Purchase this article with an account.
M. E. Morales, G. F. Purdue, S. M. Verity, B. D. Arnoldo, P. H. Blomquist; Ophthalmic Manifestations of Stevens-Johnson Syndrome and Toxic Epidermal Necrolysis and Relation to SCORTEN. Invest. Ophthalmol. Vis. Sci. 2010;51(13):2385.
Download citation file:
© ARVO (1962-2015); The Authors (2016-present)
To evaluate the severity of ocular involvement of patients with Stevens-Johnson syndrome (SJS), toxic epidermal necrolysis (TEN), and SJS/TEN overlap, and to investigate the relationship of the SCORTEN (severity of illness score in SJS and TEN patients, which predicts mortality in the acute setting) with eye disease in this patient population.
This is a retrospective observational case series of 82 patients with a diagnosis of SJS, SJS/TEN overlap, or TEN. Charts of all patients admitted to the Parkland Memorial Hospital Burn Center with a preliminary diagnosis of SJS, SJS/TEN overlap, or TEN between 1998 and 2008 were reviewed. Patients were included for study if they met clinical criteria, had positive diagnostic skin biopsy, and had dermatologic and ophthalmologic consultations. Ocular manifestations were classified as mild, moderate or severe. Admission data were used to calculate the SCORTEN. The main outcome measures were the severity of ocular involvement with respect to diagnosis and SCORTEN.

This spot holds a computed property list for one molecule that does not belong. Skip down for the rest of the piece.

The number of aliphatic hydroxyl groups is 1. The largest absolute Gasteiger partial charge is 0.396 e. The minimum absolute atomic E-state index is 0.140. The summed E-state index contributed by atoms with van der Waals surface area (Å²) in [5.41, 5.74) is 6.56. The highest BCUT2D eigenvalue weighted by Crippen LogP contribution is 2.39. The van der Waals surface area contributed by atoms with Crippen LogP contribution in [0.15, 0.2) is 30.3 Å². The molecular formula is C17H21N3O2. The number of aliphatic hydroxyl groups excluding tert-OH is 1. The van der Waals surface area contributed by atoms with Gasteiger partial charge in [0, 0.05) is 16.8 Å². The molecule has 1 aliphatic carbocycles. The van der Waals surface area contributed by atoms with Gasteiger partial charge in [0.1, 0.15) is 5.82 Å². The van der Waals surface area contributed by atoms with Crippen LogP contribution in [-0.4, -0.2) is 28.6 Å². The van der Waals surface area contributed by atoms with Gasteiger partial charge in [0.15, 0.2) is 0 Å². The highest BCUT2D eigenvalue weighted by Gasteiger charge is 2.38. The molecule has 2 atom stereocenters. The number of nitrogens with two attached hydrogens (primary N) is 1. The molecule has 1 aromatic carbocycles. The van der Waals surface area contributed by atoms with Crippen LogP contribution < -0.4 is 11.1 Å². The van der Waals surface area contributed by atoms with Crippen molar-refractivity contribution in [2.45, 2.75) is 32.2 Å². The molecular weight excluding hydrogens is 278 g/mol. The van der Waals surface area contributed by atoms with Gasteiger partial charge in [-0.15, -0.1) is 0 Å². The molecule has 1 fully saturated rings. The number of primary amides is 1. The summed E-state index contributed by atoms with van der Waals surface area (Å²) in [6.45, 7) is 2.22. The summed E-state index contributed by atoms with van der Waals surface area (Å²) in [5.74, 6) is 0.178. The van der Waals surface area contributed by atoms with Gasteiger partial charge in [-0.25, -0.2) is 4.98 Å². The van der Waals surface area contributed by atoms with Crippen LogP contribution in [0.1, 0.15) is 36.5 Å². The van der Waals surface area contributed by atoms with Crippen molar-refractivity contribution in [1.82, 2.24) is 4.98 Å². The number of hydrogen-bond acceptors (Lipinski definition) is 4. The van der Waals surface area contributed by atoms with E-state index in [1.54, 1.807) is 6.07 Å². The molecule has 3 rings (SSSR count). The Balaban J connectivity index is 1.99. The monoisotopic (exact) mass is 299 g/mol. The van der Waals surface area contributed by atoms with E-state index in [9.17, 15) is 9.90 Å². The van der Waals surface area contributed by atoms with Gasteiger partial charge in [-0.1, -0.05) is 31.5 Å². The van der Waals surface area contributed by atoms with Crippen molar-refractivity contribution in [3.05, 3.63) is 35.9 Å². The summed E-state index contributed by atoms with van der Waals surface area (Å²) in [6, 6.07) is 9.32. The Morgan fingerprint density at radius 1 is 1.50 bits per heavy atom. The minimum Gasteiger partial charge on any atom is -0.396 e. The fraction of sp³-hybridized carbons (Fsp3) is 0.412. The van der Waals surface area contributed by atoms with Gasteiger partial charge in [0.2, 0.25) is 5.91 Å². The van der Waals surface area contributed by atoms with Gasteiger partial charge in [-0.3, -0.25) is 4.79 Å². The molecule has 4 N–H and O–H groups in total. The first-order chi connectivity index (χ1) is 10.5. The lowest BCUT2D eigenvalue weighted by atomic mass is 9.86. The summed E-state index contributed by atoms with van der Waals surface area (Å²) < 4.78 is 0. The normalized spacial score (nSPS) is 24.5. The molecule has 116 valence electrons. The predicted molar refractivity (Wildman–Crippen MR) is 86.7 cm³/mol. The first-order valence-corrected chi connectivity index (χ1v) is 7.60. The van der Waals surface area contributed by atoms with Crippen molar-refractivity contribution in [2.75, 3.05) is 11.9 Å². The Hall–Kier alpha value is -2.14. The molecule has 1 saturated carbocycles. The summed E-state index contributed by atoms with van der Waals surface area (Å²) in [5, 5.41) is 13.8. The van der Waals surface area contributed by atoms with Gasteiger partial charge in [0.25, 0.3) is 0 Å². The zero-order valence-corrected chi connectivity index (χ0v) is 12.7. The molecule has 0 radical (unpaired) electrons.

Overall, 84% of patients had ocular involvement (71% SJS, 90% TEN, 100% SJS/TEN overlap). There was no difference in the severity of acute ocular complications among groups. While the SCORTEN value did correlate well with mortality rate (correlation coefficient 0.97, P= 0.005), there was no correlation between the SCORTEN value and severity of eye involvement in the acute setting. There was also no association of any individual diagnosis of SJS/Overlap/TEN with the severity of eye involvement, although eye findings are more common in TEN (P= 0.03).
Ocular damage in the acute setting was more frequent in patients with epidermal detachment > 10% of the total body surface area. The SCORTEN value did not correlate with the severity of eye involvement in the acute setting.
This PDF is available to Subscribers Only